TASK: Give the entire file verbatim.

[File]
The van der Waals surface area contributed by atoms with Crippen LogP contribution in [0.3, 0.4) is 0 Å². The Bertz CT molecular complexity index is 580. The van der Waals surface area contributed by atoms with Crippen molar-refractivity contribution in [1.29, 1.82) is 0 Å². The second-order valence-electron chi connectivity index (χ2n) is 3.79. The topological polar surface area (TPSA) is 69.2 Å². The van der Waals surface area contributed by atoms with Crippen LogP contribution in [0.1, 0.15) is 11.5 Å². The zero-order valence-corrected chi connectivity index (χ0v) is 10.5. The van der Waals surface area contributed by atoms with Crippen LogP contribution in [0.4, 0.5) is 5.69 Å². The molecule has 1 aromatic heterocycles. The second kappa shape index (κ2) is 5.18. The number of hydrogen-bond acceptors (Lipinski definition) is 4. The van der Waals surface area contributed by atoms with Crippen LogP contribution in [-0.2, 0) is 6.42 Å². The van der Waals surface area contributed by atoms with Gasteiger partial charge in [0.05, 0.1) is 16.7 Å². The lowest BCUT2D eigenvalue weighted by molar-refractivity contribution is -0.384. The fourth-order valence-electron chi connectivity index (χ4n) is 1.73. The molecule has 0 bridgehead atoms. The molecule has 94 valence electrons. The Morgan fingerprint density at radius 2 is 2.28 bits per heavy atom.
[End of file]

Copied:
The van der Waals surface area contributed by atoms with Crippen LogP contribution in [0.3, 0.4) is 0 Å². The Bertz CT molecular complexity index is 580. The van der Waals surface area contributed by atoms with Crippen molar-refractivity contribution in [1.29, 1.82) is 0 Å². The second-order valence-electron chi connectivity index (χ2n) is 3.79. The topological polar surface area (TPSA) is 69.2 Å². The van der Waals surface area contributed by atoms with Crippen LogP contribution in [0.1, 0.15) is 11.5 Å². The zero-order valence-corrected chi connectivity index (χ0v) is 10.5. The van der Waals surface area contributed by atoms with Crippen LogP contribution in [0.4, 0.5) is 5.69 Å². The molecule has 1 aromatic heterocycles. The second kappa shape index (κ2) is 5.18. The number of hydrogen-bond acceptors (Lipinski definition) is 4. The van der Waals surface area contributed by atoms with Crippen LogP contribution in [-0.2, 0) is 6.42 Å². The van der Waals surface area contributed by atoms with Gasteiger partial charge in [0.05, 0.1) is 16.7 Å². The lowest BCUT2D eigenvalue weighted by molar-refractivity contribution is -0.384. The fourth-order valence-electron chi connectivity index (χ4n) is 1.73. The molecule has 0 bridgehead atoms. The molecule has 94 valence electrons. The Morgan fingerprint density at radius 2 is 2.28 bits per heavy atom.